3. Extradition of Erdogan’s rival GulenErdogan and Turkish officials have long pressed the United States to extradite Fetullah Gulen, a friend-turned-foe of Erdogan’s, who has been in self-imposed exile in Pennsylvania since 1999.Erdogan believes Gulen was behind a failed military coup in July last year, but the US has said there is not enough evidence to send the 76-year-old Muslim cleric back to Turkey.Gulen has repeatedly denied involvement in the coup attempt.
I shudder to think what Trump will do in this meeting. I can only hope someone sane is prepared to short circuit him.
Another stunning White House meeting was downplayed in the press yesterday because of all the fuss over Trump’s traitorous leaking to Russia. Rachel Maddow covered it in detail last night. The child president met with the guy who helped arrange the secret meeting in the Seychelles where Erik Prince met with a high-level Putin ally shortly before the inauguration.
Washington Post on April 3, 2017: Blackwater founder held secret Seychelles meeting to establish Trump-Putin back channel.
Though Prince had no formal role with the Trump campaign or transition team, he presented himself as an unofficial envoy for Trump to high-ranking Emiratis involved in setting up his meeting with the Putin confidant, according to the officials, who did not identify the Russian….
The Seychelles encounter, which one official said spanned two days, adds to an expanding web of connections between Russia and Americans with ties to Trump — contacts that the White House has been reluctant to acknowledge or explain until they have been exposed by news organizations….
The Seychelles meeting came after separate private discussions in New York involving high-ranking representatives of Trump with both Moscow and the Emirates.
The crown prince’s role:
The White House has acknowledged that Michael T. Flynn, Trump’s original national security adviser, and Trump adviser and son-in-law Jared Kushner met with the Russian ambassador to the United States, Sergey Kislyak, in late November or early December in New York.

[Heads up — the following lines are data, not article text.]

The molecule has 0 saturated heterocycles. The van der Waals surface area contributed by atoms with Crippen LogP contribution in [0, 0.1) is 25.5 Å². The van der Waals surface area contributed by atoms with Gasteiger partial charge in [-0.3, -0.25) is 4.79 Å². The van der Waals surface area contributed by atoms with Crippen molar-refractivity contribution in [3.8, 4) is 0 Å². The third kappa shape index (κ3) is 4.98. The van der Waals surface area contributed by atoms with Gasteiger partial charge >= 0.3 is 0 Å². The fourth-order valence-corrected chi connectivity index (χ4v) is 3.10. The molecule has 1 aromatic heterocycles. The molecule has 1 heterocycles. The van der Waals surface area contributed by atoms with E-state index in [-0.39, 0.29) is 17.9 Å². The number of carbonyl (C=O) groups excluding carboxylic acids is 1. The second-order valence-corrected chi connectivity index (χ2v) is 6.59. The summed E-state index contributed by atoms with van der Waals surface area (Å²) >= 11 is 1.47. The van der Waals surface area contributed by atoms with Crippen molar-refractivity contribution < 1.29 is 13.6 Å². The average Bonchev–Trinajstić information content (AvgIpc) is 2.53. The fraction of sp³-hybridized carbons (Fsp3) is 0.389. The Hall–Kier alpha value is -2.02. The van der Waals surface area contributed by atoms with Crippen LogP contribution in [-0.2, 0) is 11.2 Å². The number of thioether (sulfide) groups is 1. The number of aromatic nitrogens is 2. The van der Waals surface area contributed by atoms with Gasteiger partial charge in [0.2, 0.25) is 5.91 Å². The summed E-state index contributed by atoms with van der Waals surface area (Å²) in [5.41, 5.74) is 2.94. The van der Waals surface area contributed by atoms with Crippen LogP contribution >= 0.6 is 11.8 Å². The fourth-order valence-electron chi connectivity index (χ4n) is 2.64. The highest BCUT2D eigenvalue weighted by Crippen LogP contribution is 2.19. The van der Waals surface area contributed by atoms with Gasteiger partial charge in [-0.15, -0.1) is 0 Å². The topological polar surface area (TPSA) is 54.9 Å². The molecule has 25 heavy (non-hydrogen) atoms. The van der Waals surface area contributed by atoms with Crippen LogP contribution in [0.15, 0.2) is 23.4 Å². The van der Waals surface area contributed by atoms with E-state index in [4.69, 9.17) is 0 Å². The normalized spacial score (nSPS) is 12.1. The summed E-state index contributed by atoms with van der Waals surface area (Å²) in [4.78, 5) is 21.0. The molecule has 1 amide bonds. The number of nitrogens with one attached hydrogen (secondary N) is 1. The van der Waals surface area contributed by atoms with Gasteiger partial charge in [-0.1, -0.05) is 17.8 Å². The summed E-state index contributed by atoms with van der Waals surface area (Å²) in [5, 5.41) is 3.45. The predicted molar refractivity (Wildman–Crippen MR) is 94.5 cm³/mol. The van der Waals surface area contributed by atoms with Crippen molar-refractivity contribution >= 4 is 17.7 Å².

Flynn and Kushner were joined by Bannon for a separate meeting with the crown prince of Abu Dhabi, Sheikh Mohamed bin Zayed al-Nahyan, who made an undisclosed visit to New York later in December, according to the U.S., European and Arab officials, who spoke on the condition of anonymity to discuss sensitive matters.
In an unusual breach of protocol, the UAE did not notify the Obama administration in advance of the visit, though officials found out because Zayed’s name appeared on a flight manifest.
Officials said Zayed and his brother, the UAE’s national security adviser, coordinated the Seychelles meeting with Russian government officials with the goal of establishing an unofficial back channel between Trump and Putin.
USA Today yesterday: Trump meets with crown prince of Abu Dhabi as he looks to Muslim world.
President Trump greeted the crown prince of Abu Dhabi at the White House Monday, beginning a week that will mark a dramatic overture to the Muslim world.
Trump meets with Turkish President Recep Tayyip Erdogan on Tuesday, and he departs Friday for Saudi Arabia as the first foreign destination of his four-month-old presidency. By going first to the Saudi capital to meet with leaders of predominately Muslim Persian Gulf countries, the White House hopes will emphasize their unified resolve against common adversaries, including the Islamic State and Iran.
Crown Prince Muhammad bin Zayid Al Nuhayyan is a “very special person, highly respected,” Trump said during a brief photo opportunity in the Oval Office. “And loves his country, I can tell you that, loves his country. And I think loves the United States, which to us is very important.”
USA Today didn’t mention the Seychelles connection. Can you believe this shit?!
One more story. Yesterday Anderson Cooper interviewed Sally Yates. The interview will be shown tonight during the 8:00 hour.
Former acting Attorney General Sally Yates said former national security adviser Michael Flynn was in a “serious compromise situation, that the Russians had real leverage” in an interview with CNN’s Anderson Cooper.
In an exclusive one-on-one interview — her first on television since being fired by President Donald Trump — Yates said Flynn lied to Vice President Mike Pence and there was “certainly a criminal statute that was implicated by his conduct.” [….]Yates told Cooper that she expected the White House to act urgently on information that she had given the administration that Flynn had been compromised by his contact with Russian officials prior to Trump’s inauguration.
“We expected the White House to act,” she said.When asked by Cooper if she expected the administration to act quickly, Yates replied, “Yes.”“There was an urgency to the information?” Cooper clarified.“Yes,” Yates said.Flynn remained in his position for 18 days after Yates had informed the administration about her concerns over his conduct.